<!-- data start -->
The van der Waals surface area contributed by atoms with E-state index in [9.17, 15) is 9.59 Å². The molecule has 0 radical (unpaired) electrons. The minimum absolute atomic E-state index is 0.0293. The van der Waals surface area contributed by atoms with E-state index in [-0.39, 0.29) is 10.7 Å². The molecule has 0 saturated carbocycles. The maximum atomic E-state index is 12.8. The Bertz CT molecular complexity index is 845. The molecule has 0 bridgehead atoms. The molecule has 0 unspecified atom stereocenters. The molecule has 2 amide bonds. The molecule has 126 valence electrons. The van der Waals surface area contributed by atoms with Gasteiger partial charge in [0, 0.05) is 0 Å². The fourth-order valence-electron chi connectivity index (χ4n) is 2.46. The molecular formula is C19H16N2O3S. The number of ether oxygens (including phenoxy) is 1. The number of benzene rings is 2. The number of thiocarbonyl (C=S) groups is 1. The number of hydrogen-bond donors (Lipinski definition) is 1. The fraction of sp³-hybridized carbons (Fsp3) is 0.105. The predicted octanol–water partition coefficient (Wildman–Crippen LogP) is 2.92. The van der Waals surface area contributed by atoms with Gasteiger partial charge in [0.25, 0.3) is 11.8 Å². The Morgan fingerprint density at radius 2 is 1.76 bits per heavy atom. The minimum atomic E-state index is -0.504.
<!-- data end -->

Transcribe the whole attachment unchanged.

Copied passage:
The van der Waals surface area contributed by atoms with E-state index in [9.17, 15) is 9.59 Å². The molecule has 0 radical (unpaired) electrons. The minimum absolute atomic E-state index is 0.0293. The van der Waals surface area contributed by atoms with E-state index in [-0.39, 0.29) is 10.7 Å². The molecule has 0 saturated carbocycles. The maximum atomic E-state index is 12.8. The Bertz CT molecular complexity index is 845. The molecule has 0 bridgehead atoms. The molecule has 0 unspecified atom stereocenters. The molecule has 2 amide bonds. The molecule has 126 valence electrons. The van der Waals surface area contributed by atoms with Gasteiger partial charge in [0, 0.05) is 0 Å². The fourth-order valence-electron chi connectivity index (χ4n) is 2.46. The molecular formula is C19H16N2O3S. The number of ether oxygens (including phenoxy) is 1. The number of benzene rings is 2. The number of thiocarbonyl (C=S) groups is 1. The number of hydrogen-bond donors (Lipinski definition) is 1. The fraction of sp³-hybridized carbons (Fsp3) is 0.105. The predicted octanol–water partition coefficient (Wildman–Crippen LogP) is 2.92. The van der Waals surface area contributed by atoms with Gasteiger partial charge in [0.25, 0.3) is 11.8 Å². The Morgan fingerprint density at radius 2 is 1.76 bits per heavy atom. The minimum atomic E-state index is -0.504.